By Jorge Barrera and Kenneth Jackson
APTN National News
OTTAWA–Federal bureaucrats once directed Bruce Carson, a former advisor to Prime Minister Stephen Harper now under an RCMP investigation, to the $5 million water pilot project for First Nations unveiled this week by Ottawa and Ontario.
The Ottawa-based water filtration company Carson promoted, however, would likely not qualify for the pilot project announced Tuesday because it sold a different type of system than what was outlined in guidelines announced by the federal Aboriginal Affairs department.
The department also changed the way bids will be considered for the pilot project from what was described to Carson in an email written by a department official last year.
The pilot project aims to test technologies and try new ways to improve water quality on four selected Ontario communities. Alderville First Nation, Lac Seul First Nation, Munsee-Delaware First Nation and Zhiibaahaasing First Nation were selected to participate.
Despite repeated requests by APTN National News to discuss the apparent change in the program, Aboriginal Affairs refused to discuss the announcement and the pilot project’s guidelines.
According to information that was released by the department, the pilot project will favour bids from water filtration firms providing “point of entry” water systems that treat all water entering homes and are installed in a heated enclosure outside the building.
Carson was lobbying Aboriginal Affairs officials on behalf of H2O Global Group and H2O Pros, which only sold point-of-use water filtration systems that treat water after it enters the house and before it reaches the tap.
In discussions with the department, Carson referred to H2O’s product as “point-of-entry” filtration systems.
The Prime Minister’s Office asked the RCMP, the Lobbying Commissioner and the Ethics Commissioner last March to investigate Carson after an APTN National News investigation into Carson’s ties to the water company and his lobbying efforts at the department. The company had a financial arrangement with Carson’s fiancée at the time, Michele McPherson, who was a former Ottawa escort.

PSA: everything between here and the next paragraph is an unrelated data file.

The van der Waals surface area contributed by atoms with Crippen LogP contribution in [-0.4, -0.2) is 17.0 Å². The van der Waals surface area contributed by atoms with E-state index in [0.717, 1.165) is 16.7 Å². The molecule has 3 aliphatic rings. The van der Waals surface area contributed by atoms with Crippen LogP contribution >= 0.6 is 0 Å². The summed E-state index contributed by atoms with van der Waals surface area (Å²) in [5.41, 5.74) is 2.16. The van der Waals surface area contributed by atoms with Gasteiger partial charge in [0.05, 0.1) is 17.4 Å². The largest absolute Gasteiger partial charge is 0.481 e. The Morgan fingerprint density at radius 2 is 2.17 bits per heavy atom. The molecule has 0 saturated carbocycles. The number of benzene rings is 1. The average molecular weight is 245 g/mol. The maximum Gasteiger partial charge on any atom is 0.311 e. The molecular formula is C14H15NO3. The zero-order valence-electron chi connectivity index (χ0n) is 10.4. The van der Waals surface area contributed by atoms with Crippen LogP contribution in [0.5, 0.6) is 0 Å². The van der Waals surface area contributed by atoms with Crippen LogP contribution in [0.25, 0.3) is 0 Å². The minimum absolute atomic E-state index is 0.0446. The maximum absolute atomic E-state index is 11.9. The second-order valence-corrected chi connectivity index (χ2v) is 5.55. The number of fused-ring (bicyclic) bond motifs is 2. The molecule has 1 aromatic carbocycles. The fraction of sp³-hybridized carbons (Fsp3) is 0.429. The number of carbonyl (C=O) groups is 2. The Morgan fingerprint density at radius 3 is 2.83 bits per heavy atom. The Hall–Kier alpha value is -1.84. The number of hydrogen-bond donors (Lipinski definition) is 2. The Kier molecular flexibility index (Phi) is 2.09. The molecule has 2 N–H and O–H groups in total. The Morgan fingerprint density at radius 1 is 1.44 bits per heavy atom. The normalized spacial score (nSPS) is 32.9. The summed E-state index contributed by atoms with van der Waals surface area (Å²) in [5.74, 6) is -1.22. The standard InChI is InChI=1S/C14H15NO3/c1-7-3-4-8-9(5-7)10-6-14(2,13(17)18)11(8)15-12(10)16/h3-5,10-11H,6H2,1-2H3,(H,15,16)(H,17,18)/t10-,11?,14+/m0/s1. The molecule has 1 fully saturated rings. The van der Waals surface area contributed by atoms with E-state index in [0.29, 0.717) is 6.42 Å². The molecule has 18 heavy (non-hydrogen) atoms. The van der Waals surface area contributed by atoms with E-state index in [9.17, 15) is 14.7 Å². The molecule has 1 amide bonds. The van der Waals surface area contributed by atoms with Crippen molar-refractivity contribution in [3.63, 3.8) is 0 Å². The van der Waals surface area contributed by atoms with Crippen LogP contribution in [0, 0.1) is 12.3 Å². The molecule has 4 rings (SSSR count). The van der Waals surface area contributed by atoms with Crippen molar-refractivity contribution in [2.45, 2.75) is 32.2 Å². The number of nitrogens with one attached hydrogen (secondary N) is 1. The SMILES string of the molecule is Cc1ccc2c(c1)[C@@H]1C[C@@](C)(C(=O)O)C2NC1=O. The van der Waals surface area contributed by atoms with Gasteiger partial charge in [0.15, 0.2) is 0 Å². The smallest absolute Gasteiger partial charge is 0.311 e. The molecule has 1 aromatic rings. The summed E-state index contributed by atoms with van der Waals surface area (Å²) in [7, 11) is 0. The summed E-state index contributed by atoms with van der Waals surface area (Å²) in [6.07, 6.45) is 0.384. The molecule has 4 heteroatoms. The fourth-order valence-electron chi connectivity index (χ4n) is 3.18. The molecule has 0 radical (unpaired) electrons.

The systems sold by the company, which has since gone out of business, were eligible for the pilot project and the department was considering inviting H2O Pros to bid on the pilot project, according to a Feb. 17, 2011, email from a department official to Carson.
“H2O Pros may be on the list of potential vendors invited to bid on this pilot-project,” wrote Lysian Bolduc, a senior infrastructure engineer for the department.
Carson and H2O Pros were at the time trying to convince the Mohawk community of Tyendinaga, near Belleville, Ont., apply for department funding to install between 50 and 100 water filtration systems in the community.
On Wednesday, March 16, 2011, Carson forwarded Bolduc’s email to a Tyendinaga band official with the note, “fyi-bc.”
About two hours later, Tyendinaga Chief Donald Maracle phoned Patrick Ku, manager of technical services in the federal department’s Toronto branch asking him if H2O Pro was the “supplier of choice” for the department.